Painting on a cookie

Yankee Girl Yummies here. Some of you might have noticed this, but for those of you haven’t – I’ve recently started painting on cookies. It’s a great way to add a lot of colors to your cookies, without all the hassle of mixing and bagging a bunch of colors. I also love the way that you can create texture and depth with the stroke of a paintbrush.

But before we really get started, I need to clarify one thing. You do not need be a painter to use this technique. Haven’t picked up a paintbrush since elementary school? You’re going to be ok. Promise.

Now that we’ve got that out of the way, this is what I put together for you!

Painting on Cookies, A Tutorial

We’re going to paint trees!  Happy, snow covered trees…

What you need to get started:

  • 20 second white royal icing for flooding and thicker white icing for details
  • Gel colors. I prefer airbrush colors but any will work. I used 3 shades of green and 3 shades of brown for this project.
  • Food safe paintbrush
  • Small glass of water
  • White sanding sugar

To get started, I used my Christmas tree cookie cutter. I think that any Christmas tree shape works, so use what you have.

Blank Cookie with Cutter

I started by flooding my cookie, one section at a time. It helps to give the tree some defining areas and layers.

Starting to Flood.

Continue to flood the cookie, one layer at a time. Wait a few minutes in between each layer to allow the icing to set.  Once complete, allow it to dry overnight.

Completely Flooded Cookie

Once the cookie is dry, you can begin painting! When painting, I do prefer to use airbrush colors. They are the perfect consistency right out of the bottle. If you do not have any, gel colors will work. The only difference is that you need to make sure to incorporate a little more water into your painting. You really only need a damp paint brush. Use a paper towel to remove any excess water before adding the paint to the brush. Be careful with water and your royal icing – too much water will break it down!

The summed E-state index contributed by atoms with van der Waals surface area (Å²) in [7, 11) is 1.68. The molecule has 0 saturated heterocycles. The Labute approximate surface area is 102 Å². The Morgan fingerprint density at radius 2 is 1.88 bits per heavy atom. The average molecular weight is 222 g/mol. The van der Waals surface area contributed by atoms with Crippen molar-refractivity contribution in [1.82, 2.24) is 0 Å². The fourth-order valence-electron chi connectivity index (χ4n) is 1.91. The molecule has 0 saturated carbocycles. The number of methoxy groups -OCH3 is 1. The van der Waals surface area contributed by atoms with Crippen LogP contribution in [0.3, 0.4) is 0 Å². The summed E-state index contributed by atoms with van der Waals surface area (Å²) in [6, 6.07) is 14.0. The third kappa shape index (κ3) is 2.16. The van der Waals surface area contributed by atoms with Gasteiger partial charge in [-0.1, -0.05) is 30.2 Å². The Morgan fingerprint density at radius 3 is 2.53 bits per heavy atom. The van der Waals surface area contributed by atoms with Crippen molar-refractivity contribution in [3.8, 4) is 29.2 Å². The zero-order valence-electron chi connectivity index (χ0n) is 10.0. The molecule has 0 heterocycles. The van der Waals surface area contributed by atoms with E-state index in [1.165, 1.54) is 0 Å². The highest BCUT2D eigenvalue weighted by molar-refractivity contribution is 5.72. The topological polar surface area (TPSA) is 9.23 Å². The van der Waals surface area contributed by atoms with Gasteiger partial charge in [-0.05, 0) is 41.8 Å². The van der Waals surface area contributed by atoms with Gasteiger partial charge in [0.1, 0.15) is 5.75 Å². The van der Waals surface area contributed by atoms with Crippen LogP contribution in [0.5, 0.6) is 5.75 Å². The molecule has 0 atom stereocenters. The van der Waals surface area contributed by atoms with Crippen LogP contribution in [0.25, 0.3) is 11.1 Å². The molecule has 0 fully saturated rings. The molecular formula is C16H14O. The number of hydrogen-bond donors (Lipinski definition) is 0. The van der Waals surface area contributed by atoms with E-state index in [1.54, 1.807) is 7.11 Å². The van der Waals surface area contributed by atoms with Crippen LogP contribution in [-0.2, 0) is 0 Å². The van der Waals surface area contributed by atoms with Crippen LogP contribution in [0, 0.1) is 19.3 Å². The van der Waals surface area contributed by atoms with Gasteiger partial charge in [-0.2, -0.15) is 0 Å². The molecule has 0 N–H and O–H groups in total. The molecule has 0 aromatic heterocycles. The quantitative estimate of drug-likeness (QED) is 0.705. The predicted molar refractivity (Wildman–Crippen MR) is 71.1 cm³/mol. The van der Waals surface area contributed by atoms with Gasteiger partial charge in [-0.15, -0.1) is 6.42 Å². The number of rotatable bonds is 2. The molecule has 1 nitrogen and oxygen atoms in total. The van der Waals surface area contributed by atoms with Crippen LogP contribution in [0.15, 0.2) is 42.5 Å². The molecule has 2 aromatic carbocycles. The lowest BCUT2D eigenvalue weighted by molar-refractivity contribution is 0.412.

Start on the top and make short brush strokes, using one shade of green. Continue down the cookie, using the areas defined by the royal icing to guide your brush strokes. Once completed, repeat with your other 2 shades of green. I like to use a sheen color for the final paint choice. Adds a nice shine to the cookie. :)

Once your tree is painted in, you can paint in your trunk. I also used 3 shades of brown (bronze sheen is the 3rd  color) here but 2 colors would work nicely as well.

Let your paint dry – may take a couple of hours. If your paint is still tacky, you can very lightly dust the cookie with some confectioner sugar. Use a dry paintbrush to apply and then dust off the excess. Then you’re ready to pipe on some snow!

Piping on snow

Use royal icing with a thick consistency to pipe on some snow. Does not have to be pretty or precise – it’s snow! While it’s still wet, add some white sanding sugar. Allow to dry and then dust off excess sugar.

And that’s it! You can vary these trees to accommodate any set. Add Christmas lights, a star on top, etc…

Painting on Cookies. Final Picture.

If you have any questions, please feel free to email me at This email address is being protected from spambots. You need JavaScript enabled to view it..

*Any omission in information or misspellings were unintentional. :)

Kari ~ Yankee Girl Yummies

Article tags

Add comment

Security code



Enter your email address to follow this site and receive notifications of new posts by email.